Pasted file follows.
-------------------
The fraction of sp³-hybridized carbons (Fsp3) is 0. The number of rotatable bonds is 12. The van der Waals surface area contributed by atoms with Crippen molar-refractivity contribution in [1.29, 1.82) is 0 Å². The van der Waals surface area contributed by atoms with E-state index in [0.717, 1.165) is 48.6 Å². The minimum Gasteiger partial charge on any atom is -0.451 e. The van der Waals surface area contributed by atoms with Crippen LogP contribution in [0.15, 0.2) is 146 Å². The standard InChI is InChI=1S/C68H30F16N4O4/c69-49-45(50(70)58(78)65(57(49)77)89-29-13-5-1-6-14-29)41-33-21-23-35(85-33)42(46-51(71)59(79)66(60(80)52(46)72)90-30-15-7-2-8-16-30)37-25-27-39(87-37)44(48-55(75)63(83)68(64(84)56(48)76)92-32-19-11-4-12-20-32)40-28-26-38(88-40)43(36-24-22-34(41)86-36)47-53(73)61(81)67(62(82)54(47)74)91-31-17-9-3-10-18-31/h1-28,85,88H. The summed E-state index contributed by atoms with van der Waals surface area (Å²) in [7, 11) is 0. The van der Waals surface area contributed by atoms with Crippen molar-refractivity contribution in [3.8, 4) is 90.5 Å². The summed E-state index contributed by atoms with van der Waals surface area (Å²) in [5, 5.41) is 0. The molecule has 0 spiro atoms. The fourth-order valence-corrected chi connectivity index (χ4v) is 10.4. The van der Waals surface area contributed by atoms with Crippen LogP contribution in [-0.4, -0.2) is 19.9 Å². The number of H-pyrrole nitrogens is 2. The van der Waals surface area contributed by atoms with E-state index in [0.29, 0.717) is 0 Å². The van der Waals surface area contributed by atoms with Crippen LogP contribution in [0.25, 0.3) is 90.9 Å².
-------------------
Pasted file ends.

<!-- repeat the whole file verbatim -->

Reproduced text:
The fraction of sp³-hybridized carbons (Fsp3) is 0. The number of rotatable bonds is 12. The van der Waals surface area contributed by atoms with Crippen molar-refractivity contribution in [1.29, 1.82) is 0 Å². The van der Waals surface area contributed by atoms with E-state index in [0.717, 1.165) is 48.6 Å². The minimum Gasteiger partial charge on any atom is -0.451 e. The van der Waals surface area contributed by atoms with Crippen LogP contribution in [0.15, 0.2) is 146 Å². The standard InChI is InChI=1S/C68H30F16N4O4/c69-49-45(50(70)58(78)65(57(49)77)89-29-13-5-1-6-14-29)41-33-21-23-35(85-33)42(46-51(71)59(79)66(60(80)52(46)72)90-30-15-7-2-8-16-30)37-25-27-39(87-37)44(48-55(75)63(83)68(64(84)56(48)76)92-32-19-11-4-12-20-32)40-28-26-38(88-40)43(36-24-22-34(41)86-36)47-53(73)61(81)67(62(82)54(47)74)91-31-17-9-3-10-18-31/h1-28,85,88H. The summed E-state index contributed by atoms with van der Waals surface area (Å²) in [7, 11) is 0. The van der Waals surface area contributed by atoms with Crippen molar-refractivity contribution in [3.8, 4) is 90.5 Å². The summed E-state index contributed by atoms with van der Waals surface area (Å²) in [5, 5.41) is 0. The molecule has 0 spiro atoms. The fourth-order valence-corrected chi connectivity index (χ4v) is 10.4. The van der Waals surface area contributed by atoms with Crippen LogP contribution in [-0.4, -0.2) is 19.9 Å². The number of H-pyrrole nitrogens is 2. The van der Waals surface area contributed by atoms with E-state index in [0.29, 0.717) is 0 Å². The van der Waals surface area contributed by atoms with Crippen LogP contribution in [0.25, 0.3) is 90.9 Å².